Labor Reform Policies

Cluster Lead: Marco Leonardi

The GLO Cluster Labor Reform Policies focuses on reviewing and comparing the impacts of labor market reforms across countries. Many countries have had different labor market reforms across time. Germany in the year 2000s and much later Spain, France and Italy. Labor market reforms cover different dimensions: employment protection legislation, unemployment benefits, short time work, active labor market policies and wage bargaining. Each reform has a specific impact that can be evaluated using econometric methods in partial equilibrium. However, when countries try to learn from each other the best practice of reforms, the attention shifts to the political economy of reforms: the overall impact on the economy and the judgment on the political feasibility of reforms. More broadly, this GLO Cluster includes both studies using policy evaluation methods and studies which tackle the political economy of reforms in EU countries with the purpose of providing academic and policy makers with a large spectrum of reviews of the existing literature and of comparisons across countries.

Occupations and Development

Cluster Lead: Wim Naudé

The GLO Cluster Occupations and Development is concerned with the nature and dynamics of occupations in the development process. Economic development is accompanied by a proliferation of occupations and more frequent occupational shifts. From only a few hundred occupations a century ago, today there are thousands. And whereas earlier labourers tended to follow in the occupations footsteps of the previous generation today choice and mobility is the norm. These occupational dynamics have tremendous implications however, both in terms of utility for the individual and progress for society in terms of productivity growth, structural adjustment, income distribution, demand for and supply of education, health, and others. For instance in recent times the impact of entrepreneurship as occupational choice has come under close scrutiny: are entrepreneurs subjectively happier? Does entrepreneurship matter for development outcomes? Also, with technology raising the both the skills content of occupations, its task contents, and reducing the hours per annum that the average labourer is working, labour market, educational, industrial and social protection policies have come under reconsideration.  In this light this cluster aims to contribute to the debate on development policies by exploring what labour does, why, and how it matters.

School-to-Work Transition

Cluster Lead: Francesco Pastore

The GLO Cluster School-to-Work Transition will address economic and policy issues related to the school-to-work transition (SWT). A SWT regime denotes the set of institutions and rules that govern and supervise the passage of young people from school to adulthood. They include the degree of regulation and flexibility of the labor market, but also of the educational and training systems and the provision of employment services (placement and training) to help young people finding a job more easily. The household is also part of the regime, by providing, for instance, financial support during the entire transition and a cushion against the risk of unemployment. The role assigned to each institution within a regime is different from one country to another, so that different SWT regimes can be identified in the world.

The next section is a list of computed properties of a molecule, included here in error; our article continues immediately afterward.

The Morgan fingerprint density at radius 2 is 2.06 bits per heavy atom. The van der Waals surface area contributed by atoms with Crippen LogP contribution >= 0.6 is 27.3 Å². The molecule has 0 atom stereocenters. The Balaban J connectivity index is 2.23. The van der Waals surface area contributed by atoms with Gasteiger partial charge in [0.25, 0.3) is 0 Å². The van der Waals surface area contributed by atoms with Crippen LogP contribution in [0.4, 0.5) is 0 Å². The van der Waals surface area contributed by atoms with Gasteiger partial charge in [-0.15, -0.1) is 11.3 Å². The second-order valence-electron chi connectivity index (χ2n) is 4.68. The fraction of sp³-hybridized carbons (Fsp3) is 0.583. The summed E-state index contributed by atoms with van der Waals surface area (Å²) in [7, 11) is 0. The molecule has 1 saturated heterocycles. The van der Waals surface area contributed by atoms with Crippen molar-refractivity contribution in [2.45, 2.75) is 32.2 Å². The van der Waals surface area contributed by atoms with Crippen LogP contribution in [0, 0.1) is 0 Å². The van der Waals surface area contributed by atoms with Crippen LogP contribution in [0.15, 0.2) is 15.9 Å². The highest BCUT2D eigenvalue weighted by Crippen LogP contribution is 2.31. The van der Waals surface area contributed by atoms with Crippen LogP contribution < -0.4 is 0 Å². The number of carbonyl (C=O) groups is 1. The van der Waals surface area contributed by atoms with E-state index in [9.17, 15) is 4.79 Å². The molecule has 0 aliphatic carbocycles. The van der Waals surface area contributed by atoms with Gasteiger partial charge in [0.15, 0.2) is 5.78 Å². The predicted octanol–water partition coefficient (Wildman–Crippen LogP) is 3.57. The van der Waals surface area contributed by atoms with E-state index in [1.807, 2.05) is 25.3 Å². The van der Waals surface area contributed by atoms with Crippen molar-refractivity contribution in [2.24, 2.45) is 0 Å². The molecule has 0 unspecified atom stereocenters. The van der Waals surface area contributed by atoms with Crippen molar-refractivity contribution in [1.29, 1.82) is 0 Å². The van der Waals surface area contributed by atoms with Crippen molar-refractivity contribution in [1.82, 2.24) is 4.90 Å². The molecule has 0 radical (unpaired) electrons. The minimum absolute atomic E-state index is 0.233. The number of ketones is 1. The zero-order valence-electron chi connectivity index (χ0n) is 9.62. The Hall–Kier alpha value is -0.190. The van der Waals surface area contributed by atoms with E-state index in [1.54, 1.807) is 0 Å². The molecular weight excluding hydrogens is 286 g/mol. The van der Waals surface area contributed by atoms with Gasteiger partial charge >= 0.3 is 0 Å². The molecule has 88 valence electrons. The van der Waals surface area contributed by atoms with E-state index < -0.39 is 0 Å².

South-East Asia

Cluster Lead: Niaz Asadullah

This GLO Cluster will focus on the following pressing issues in a Southasian context: the impact of foreign labor on native employment; work conditions and rights of migrant workers; school-to-work transition and graduate/youth unemployment; trends in income and education inequality; market returns to education and skills; women’s participation in the economy; and labor market implications of population ageing.

Technological Change and the Labor Market: Employment, Skills, and Wages

Cluster Lead: Marco Vivarelli

The link between innovation and employment is both a classical and controversial issue, recently revived by the rapid diffusion of AI and robots in manufacturing and service sectors. This issue will be investigated theoretically and empirically, using both aggregate and microeconometric analyses.
However, technological and structural change not only imply an impact on the employment levels, but also involve deep transformations in the skill and wage structure. These effects – which may also directly affect income distribution – will be studied at the national, sectoral, firm and individual level.
These topics will be treated with regard to the industrialized, the emerging and the developing economies.